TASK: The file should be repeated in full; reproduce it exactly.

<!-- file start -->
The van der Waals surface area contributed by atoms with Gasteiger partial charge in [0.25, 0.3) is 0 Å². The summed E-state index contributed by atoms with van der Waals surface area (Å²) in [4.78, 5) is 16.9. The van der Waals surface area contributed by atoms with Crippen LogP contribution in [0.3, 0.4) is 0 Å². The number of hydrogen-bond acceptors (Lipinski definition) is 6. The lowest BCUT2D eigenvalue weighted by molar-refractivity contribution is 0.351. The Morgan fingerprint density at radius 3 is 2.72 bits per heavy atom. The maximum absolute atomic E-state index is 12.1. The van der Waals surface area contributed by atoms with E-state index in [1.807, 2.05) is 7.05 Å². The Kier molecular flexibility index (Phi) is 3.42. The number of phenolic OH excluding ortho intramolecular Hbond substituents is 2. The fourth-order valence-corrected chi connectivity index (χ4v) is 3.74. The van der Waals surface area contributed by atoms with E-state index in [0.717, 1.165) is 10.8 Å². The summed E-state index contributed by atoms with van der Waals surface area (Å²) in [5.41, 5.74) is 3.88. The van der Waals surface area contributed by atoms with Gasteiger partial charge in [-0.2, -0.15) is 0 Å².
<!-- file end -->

The van der Waals surface area contributed by atoms with Gasteiger partial charge in [0.25, 0.3) is 0 Å². The summed E-state index contributed by atoms with van der Waals surface area (Å²) in [4.78, 5) is 16.9. The van der Waals surface area contributed by atoms with Crippen LogP contribution in [0.3, 0.4) is 0 Å². The number of hydrogen-bond acceptors (Lipinski definition) is 6. The lowest BCUT2D eigenvalue weighted by molar-refractivity contribution is 0.351. The Morgan fingerprint density at radius 3 is 2.72 bits per heavy atom. The maximum absolute atomic E-state index is 12.1. The van der Waals surface area contributed by atoms with E-state index in [1.807, 2.05) is 7.05 Å². The Kier molecular flexibility index (Phi) is 3.42. The number of phenolic OH excluding ortho intramolecular Hbond substituents is 2. The fourth-order valence-corrected chi connectivity index (χ4v) is 3.74. The van der Waals surface area contributed by atoms with E-state index in [0.717, 1.165) is 10.8 Å². The summed E-state index contributed by atoms with van der Waals surface area (Å²) in [5.41, 5.74) is 3.88. The van der Waals surface area contributed by atoms with Gasteiger partial charge in [-0.2, -0.15) is 0 Å².